“We had people sleeping in their cars because it was just taking too long,” Cheung testified. “Every few days we were having to run samples over and over again.”

Cheung, who quit Theranos six months after joining as a college graduate, said she “became concerned probably a month in with the Vitamin D samples.”

Gangakhedkar’s testimony continues on Tuesday. Among the insiders the government plans to call to testify next is Daniel Edlin, a project manager who reported directly to Holmes and worked on the Walgreens partnership. Edlin was also friends with Holmes’ brother, Christian.

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After years of being ‘squeaky clean,’ the Federal Reserve is surrounded by controversy



The Marriner S. Eccles Federal Reserve building in Washington, D.C., on Friday, Sept. 17, 2021.

Stefani Reynolds | Bloomberg | Getty Images

The Federal Reserve has a big meeting on tap next week, one that will be held under the cloud of an ethical dilemma and a policymaking committee that finds itself with fairly pronounced divisions about the path ahead.

Markets largely expect the Fed to follow the two-day session with no major decisions, but rather just the first but significant nods that the historically easy money pandemic-era accommodation is coming to an end soon if slowly.

“Tapering” will be the word of the day when the post-meeting statement is issued Wednesday, at which time individual officials also will release their forecasts on the future arc of interest rates as well as economic growth and inflation.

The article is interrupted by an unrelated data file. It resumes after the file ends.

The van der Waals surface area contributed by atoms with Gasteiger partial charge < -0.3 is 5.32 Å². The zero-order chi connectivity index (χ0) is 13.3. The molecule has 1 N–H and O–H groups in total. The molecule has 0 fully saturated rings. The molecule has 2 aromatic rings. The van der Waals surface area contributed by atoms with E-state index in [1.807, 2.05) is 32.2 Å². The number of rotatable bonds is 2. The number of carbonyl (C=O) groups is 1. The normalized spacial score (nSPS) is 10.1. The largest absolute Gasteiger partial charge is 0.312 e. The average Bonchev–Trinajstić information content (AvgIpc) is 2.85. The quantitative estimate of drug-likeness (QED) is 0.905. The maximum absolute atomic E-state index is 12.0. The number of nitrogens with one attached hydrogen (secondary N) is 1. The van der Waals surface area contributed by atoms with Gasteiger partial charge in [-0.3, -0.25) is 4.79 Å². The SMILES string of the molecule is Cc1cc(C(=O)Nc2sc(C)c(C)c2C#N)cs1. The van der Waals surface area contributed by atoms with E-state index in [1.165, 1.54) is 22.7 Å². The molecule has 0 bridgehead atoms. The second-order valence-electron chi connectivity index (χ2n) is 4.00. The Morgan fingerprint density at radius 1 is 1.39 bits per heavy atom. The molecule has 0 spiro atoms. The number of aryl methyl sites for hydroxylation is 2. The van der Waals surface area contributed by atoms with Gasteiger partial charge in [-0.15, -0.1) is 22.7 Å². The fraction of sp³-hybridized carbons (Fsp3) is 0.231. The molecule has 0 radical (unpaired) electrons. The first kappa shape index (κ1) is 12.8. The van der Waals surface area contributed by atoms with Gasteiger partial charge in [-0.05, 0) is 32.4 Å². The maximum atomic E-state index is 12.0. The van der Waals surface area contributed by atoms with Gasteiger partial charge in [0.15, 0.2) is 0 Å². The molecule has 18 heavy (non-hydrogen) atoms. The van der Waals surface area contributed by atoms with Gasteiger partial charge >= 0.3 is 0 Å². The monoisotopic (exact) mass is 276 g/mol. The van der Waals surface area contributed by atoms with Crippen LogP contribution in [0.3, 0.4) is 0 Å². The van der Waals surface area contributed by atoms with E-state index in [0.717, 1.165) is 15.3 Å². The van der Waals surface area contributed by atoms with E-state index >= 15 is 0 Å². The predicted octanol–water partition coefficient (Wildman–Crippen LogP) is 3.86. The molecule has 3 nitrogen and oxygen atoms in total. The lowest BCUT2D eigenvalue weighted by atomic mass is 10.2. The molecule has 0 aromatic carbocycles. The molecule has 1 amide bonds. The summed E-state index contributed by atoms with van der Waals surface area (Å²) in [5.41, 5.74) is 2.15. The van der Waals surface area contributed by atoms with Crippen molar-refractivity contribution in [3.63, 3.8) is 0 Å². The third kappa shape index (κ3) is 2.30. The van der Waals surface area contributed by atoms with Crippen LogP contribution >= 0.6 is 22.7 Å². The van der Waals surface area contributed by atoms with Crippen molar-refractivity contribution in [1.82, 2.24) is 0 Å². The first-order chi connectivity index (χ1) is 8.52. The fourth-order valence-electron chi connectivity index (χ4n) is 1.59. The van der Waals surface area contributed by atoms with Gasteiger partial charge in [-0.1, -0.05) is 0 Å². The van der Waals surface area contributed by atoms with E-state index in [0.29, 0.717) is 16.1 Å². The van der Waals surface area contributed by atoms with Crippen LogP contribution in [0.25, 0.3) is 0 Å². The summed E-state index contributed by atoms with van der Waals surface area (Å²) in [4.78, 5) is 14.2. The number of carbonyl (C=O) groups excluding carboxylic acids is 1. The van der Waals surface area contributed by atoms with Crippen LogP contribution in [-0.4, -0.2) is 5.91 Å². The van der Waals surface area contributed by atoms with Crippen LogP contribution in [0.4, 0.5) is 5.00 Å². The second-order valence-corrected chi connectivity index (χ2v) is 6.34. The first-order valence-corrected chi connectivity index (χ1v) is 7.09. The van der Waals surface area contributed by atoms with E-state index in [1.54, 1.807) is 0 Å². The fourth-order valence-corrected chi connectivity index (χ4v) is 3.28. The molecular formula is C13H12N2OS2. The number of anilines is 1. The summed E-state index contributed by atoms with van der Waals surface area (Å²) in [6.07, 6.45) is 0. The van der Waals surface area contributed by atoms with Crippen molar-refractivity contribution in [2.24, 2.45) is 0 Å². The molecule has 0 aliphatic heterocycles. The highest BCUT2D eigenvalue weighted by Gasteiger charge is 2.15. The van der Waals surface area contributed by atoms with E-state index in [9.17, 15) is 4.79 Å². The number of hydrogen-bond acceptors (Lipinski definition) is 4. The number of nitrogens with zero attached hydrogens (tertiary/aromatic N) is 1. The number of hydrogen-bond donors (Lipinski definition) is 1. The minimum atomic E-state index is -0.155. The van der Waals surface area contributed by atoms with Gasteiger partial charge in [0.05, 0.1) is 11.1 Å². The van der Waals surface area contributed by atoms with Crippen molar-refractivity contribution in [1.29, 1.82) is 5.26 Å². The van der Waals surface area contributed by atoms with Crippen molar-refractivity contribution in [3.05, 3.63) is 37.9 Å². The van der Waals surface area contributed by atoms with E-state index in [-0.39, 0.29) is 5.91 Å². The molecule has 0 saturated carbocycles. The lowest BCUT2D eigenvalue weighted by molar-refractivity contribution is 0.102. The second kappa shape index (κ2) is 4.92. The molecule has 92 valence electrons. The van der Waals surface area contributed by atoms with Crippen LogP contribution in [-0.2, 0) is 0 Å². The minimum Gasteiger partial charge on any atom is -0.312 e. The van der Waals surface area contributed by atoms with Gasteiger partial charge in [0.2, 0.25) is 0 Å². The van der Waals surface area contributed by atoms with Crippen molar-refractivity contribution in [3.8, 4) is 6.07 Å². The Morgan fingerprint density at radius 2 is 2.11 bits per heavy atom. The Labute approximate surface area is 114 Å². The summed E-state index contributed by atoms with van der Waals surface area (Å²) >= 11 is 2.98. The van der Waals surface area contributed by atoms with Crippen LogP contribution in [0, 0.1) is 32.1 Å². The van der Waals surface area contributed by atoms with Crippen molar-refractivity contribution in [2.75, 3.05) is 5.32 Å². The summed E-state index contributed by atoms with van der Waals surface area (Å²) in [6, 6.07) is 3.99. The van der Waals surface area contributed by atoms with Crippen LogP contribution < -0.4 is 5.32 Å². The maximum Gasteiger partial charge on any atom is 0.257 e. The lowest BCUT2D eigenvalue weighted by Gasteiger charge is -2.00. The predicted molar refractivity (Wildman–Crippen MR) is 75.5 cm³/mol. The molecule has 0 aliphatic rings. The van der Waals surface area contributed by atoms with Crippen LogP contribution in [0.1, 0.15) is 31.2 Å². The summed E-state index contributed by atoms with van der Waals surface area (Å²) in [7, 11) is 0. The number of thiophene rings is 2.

All of that will be set against a backdrop of controversy: News reports in recent days indicate that Fed officials have been trading stocks and bonds that could be influenced at least indirectly by their policy decisions.

At the same time, speeches over the past several weeks indicate a schism between those who say the time is now to start tightening policy and those who’d rather wait.

For the normally staid Fed, the present circumstances are unusual and could yield some interesting dynamics.

“I think it’s embarrassing for the Fed. It had such a squeaky-clean reputation,” Greg Valliere, chief U.S. policy strategist at AGF Investments, said of the trading controversy that largely involved regional Presidents Robert Kaplan of Dallas and Eric Rosengren of Boston. “But I don’t think it’s going to change policy in any regard at all. I think it will be rearview mirror pretty soon, assuming there’s no other shoe to drop.”

Valliere did note the issue will help fuel Fed critics such as Sen. Elizabeth Warren, D-Mass., who had been a vocal detractor of the Fed’s looser regulatory approach in the years since the 2008-09 financial crisis.

A matter of credibility

More than that, though, the Fed lives on its credibility, and some of the recent problems could dent that.

There’s the market credibility issue – Wall Street and investors need to believe that the Fed is at least mostly unified in its monetary policy approach to setting interest rates and associated moves that have market impact. Then there’s the public credibility – at a time when faith in Washington’s institutions has plunged, ethical missteps only add to that and can have repercussions, especially at such a delicate time.